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In the following triangular table $$0\,\, 1 \,\,2\,\, . . . . . . . . . . . . . . . 1957 \,\,1958$$ $$\,\,\,\,1 \,\,3 \,\,5\,\, . . . . . . . . . . . . \,\,\,\,3915$$ $$. . . . . . . . . . . .$$ each number (except for those in the upper row) is equal to the sum of the two nearest numbers in the row above. Prove that the lowest number is divisible by $1958$.

My progress: Well, $1958$ surely isn't special. So let's prove for any $$a_1,a_2,a_3,\dots a_n$$ triangular table.

So we have $$a_1~~a_2~~a_3~~a_4\dots \dots~~a_n $$ $$ \downarrow$$ $$(a_1+a_2)~~(a_2+a_3)~~(a_3+a_4)~~(a_4+a_5)\dots \dots ~~(a_{n-1}+a_n) $$ $$ \downarrow$$ $$(a_1+2a_2+a_3)~~(a_2+2a_3+a_4)\dots\dots ~~( a_{n-2}+2a_{n-1}+a_n)$$ $$ \downarrow$$ $$(a_1+3a_2+3a_3+a_4)~~(a_2+3a_3+3a_4+a_5)\dots \dots $$ $$ \downarrow$$ $$(a_1+4a_2+6a_3+4a_4+a_5)~~ (a_2+4a_3+6a_4+4a_5+a_6)\dots $$ $$ \downarrow$$ $$(a_1+5a_2+10a_3+10a_4+5a_5+a_6)\dots $$ $$ \vdots$$

Now, we only care about the first term of each row. In the last row of the table, there is only one term.

Now, one can notice the pattern in the first terms, in general (proovable by induction) they are of the form $$(a_1+\binom{k}{1}a_2+\dots + \binom {k}{2}a_{k-1}+\binom{k}{k-1}a_k+a_{k+1}).$$

So the last row's term will be $$(a_1+\binom{n-1}{1}a_2+ \binom{n-1}{2}a_3+\dots + \binom{n-1}{n-2}a_{n-1}+a_n). $$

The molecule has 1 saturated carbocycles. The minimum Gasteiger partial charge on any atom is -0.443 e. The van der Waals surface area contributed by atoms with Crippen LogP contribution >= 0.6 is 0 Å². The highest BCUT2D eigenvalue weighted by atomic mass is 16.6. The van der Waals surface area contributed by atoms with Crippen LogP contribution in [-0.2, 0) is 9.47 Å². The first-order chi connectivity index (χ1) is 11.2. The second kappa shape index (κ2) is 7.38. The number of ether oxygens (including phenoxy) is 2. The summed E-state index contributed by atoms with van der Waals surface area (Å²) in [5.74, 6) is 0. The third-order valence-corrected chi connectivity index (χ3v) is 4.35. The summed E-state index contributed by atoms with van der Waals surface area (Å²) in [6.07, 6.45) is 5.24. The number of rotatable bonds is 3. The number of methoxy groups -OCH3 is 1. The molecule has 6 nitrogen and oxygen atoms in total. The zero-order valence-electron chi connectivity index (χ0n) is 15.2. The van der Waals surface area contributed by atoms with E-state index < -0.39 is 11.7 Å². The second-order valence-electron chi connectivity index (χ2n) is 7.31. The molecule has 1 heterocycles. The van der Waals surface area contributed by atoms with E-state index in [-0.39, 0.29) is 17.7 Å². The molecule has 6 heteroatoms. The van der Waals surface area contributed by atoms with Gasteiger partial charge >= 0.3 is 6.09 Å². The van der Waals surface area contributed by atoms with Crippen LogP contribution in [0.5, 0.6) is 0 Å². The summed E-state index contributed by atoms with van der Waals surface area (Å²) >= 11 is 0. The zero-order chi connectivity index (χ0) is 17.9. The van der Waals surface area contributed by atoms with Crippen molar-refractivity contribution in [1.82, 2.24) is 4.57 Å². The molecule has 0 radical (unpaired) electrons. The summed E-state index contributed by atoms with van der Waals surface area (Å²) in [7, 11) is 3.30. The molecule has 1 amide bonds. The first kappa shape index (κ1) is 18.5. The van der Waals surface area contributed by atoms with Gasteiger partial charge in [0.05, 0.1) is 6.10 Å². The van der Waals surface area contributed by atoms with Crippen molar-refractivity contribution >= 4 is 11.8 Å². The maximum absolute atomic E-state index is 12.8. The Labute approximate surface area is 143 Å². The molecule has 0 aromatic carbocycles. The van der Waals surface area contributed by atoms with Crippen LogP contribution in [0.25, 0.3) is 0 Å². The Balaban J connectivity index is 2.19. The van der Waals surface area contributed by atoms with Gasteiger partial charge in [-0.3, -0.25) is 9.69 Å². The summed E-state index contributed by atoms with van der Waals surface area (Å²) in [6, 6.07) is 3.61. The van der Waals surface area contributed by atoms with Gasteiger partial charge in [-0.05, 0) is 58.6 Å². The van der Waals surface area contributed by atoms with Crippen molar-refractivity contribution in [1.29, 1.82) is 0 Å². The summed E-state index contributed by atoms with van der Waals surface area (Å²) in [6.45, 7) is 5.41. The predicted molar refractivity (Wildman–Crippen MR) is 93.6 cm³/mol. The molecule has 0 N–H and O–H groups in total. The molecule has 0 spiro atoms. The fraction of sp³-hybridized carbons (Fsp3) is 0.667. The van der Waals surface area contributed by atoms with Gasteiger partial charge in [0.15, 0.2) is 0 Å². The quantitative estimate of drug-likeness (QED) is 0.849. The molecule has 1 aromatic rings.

then we have $a_1=0,a_n=1958$ Here, we have $$\binom{1957}{1}1+ \binom{1957}{2}2+\dots + \binom{1957}{1956}1957+1958. $$

So we have to show that $$ 1958|\binom{1957}{1}1+ \binom{1957}{2}2+\dots + \binom{1957}{1956}1957$$


How to proceed ?

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  • $\begingroup$ See math.stackexchange.com/questions/7757/… $\endgroup$
    – Aravind
    Commented Aug 3, 2021 at 14:52
  • $\begingroup$ Something seems off... you have $\binom{1957}{1}1+\binom{1957}{2}2$ where the bottom of the binomial coefficient is the same as the coefficient next to it... but then you have $\binom{1957}{1956}1957$ where the bottom of the binomial coefficient is one less than the coefficient next to it. $\endgroup$
    – JMoravitz
    Commented Aug 3, 2021 at 14:57
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    $\begingroup$ You should check and verify all of the numbers involved. In the end, you will likely end up using either the full identity that Aravind linked to (that $\sum\limits_{r=0}^nr\binom{n}{r}=n2^{n-1}$) or you can use a more direct answer involving $\binom{n}{k}k = n\binom{n-1}{k-1}$ $\endgroup$
    – JMoravitz
    Commented Aug 3, 2021 at 15:00
  • $\begingroup$ yes, i too think. I hope someone can point out where i made the loophole :( $\endgroup$ Commented Aug 3, 2021 at 15:13

1 Answer 1

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That's all good but take into account that $n$ is $1959$ so you get $\binom{1958}{1}1+ \binom{1958}{2}2+\dots + \binom{1958}{1957}1957 + \color{blue}{ \binom{1958}{1958} 1958}$ which of course just counts the total number of elements over all subsets of $\{1,\dots,1958\}$ which is $2^{1958-1}1958$ when seeing how many times each element appears.

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    $\begingroup$ woopsie, thanks a lot! I got it! $\endgroup$ Commented Aug 4, 2021 at 2:48

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